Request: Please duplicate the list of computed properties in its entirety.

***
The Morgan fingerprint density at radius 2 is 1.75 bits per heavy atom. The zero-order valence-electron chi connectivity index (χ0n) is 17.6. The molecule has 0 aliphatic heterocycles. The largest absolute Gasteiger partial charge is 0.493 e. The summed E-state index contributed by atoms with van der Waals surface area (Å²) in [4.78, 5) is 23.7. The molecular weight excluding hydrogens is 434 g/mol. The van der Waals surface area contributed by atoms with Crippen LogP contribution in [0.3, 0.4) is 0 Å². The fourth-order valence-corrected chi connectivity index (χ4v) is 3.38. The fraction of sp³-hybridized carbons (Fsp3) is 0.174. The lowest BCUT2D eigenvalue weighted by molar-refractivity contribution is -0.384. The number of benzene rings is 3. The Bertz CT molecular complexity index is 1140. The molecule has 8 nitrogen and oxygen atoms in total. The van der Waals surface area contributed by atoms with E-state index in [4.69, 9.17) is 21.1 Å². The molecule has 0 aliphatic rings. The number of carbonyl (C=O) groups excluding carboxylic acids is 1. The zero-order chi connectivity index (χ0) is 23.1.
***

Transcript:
The Morgan fingerprint density at radius 2 is 1.75 bits per heavy atom. The zero-order valence-electron chi connectivity index (χ0n) is 17.6. The molecule has 0 aliphatic heterocycles. The largest absolute Gasteiger partial charge is 0.493 e. The summed E-state index contributed by atoms with van der Waals surface area (Å²) in [4.78, 5) is 23.7. The molecular weight excluding hydrogens is 434 g/mol. The van der Waals surface area contributed by atoms with Crippen LogP contribution in [0.3, 0.4) is 0 Å². The fourth-order valence-corrected chi connectivity index (χ4v) is 3.38. The fraction of sp³-hybridized carbons (Fsp3) is 0.174. The lowest BCUT2D eigenvalue weighted by molar-refractivity contribution is -0.384. The number of benzene rings is 3. The Bertz CT molecular complexity index is 1140. The molecule has 8 nitrogen and oxygen atoms in total. The van der Waals surface area contributed by atoms with E-state index in [4.69, 9.17) is 21.1 Å². The molecule has 0 aliphatic rings. The number of carbonyl (C=O) groups excluding carboxylic acids is 1. The zero-order chi connectivity index (χ0) is 23.1.